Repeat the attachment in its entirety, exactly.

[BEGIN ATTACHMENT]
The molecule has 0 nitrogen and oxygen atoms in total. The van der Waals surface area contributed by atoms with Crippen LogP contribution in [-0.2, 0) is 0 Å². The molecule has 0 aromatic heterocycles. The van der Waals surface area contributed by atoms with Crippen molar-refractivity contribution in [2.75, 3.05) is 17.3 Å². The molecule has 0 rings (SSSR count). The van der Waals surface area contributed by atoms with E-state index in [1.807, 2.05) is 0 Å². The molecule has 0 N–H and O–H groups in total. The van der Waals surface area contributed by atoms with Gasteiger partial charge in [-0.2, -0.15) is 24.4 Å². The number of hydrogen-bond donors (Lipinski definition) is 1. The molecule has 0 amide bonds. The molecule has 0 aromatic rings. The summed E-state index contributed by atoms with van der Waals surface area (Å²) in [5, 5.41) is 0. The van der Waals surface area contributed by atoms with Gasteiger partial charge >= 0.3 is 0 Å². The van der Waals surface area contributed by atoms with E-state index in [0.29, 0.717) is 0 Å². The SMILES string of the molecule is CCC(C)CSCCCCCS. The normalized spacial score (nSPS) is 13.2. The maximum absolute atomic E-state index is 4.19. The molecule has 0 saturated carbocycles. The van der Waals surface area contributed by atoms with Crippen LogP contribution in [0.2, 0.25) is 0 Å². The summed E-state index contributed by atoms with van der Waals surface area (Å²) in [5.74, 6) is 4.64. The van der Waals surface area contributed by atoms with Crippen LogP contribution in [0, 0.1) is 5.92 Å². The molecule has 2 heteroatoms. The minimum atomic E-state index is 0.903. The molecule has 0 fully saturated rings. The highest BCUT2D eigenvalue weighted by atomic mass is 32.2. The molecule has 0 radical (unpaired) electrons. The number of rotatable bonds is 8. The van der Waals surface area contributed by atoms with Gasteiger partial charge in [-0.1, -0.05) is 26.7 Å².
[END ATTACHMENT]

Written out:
The molecule has 0 nitrogen and oxygen atoms in total. The van der Waals surface area contributed by atoms with Crippen LogP contribution in [-0.2, 0) is 0 Å². The molecule has 0 aromatic heterocycles. The van der Waals surface area contributed by atoms with Crippen molar-refractivity contribution in [2.75, 3.05) is 17.3 Å². The molecule has 0 rings (SSSR count). The van der Waals surface area contributed by atoms with E-state index in [1.807, 2.05) is 0 Å². The molecule has 0 N–H and O–H groups in total. The van der Waals surface area contributed by atoms with Gasteiger partial charge in [-0.2, -0.15) is 24.4 Å². The number of hydrogen-bond donors (Lipinski definition) is 1. The molecule has 0 amide bonds. The molecule has 0 aromatic rings. The summed E-state index contributed by atoms with van der Waals surface area (Å²) in [5, 5.41) is 0. The van der Waals surface area contributed by atoms with Gasteiger partial charge >= 0.3 is 0 Å². The van der Waals surface area contributed by atoms with E-state index in [0.29, 0.717) is 0 Å². The SMILES string of the molecule is CCC(C)CSCCCCCS. The normalized spacial score (nSPS) is 13.2. The maximum absolute atomic E-state index is 4.19. The molecule has 0 saturated carbocycles. The van der Waals surface area contributed by atoms with Crippen LogP contribution in [0.2, 0.25) is 0 Å². The summed E-state index contributed by atoms with van der Waals surface area (Å²) in [5.74, 6) is 4.64. The van der Waals surface area contributed by atoms with Crippen LogP contribution in [0, 0.1) is 5.92 Å². The molecule has 2 heteroatoms. The minimum atomic E-state index is 0.903. The molecule has 0 fully saturated rings. The highest BCUT2D eigenvalue weighted by atomic mass is 32.2. The molecule has 0 radical (unpaired) electrons. The number of rotatable bonds is 8. The van der Waals surface area contributed by atoms with Gasteiger partial charge in [-0.1, -0.05) is 26.7 Å².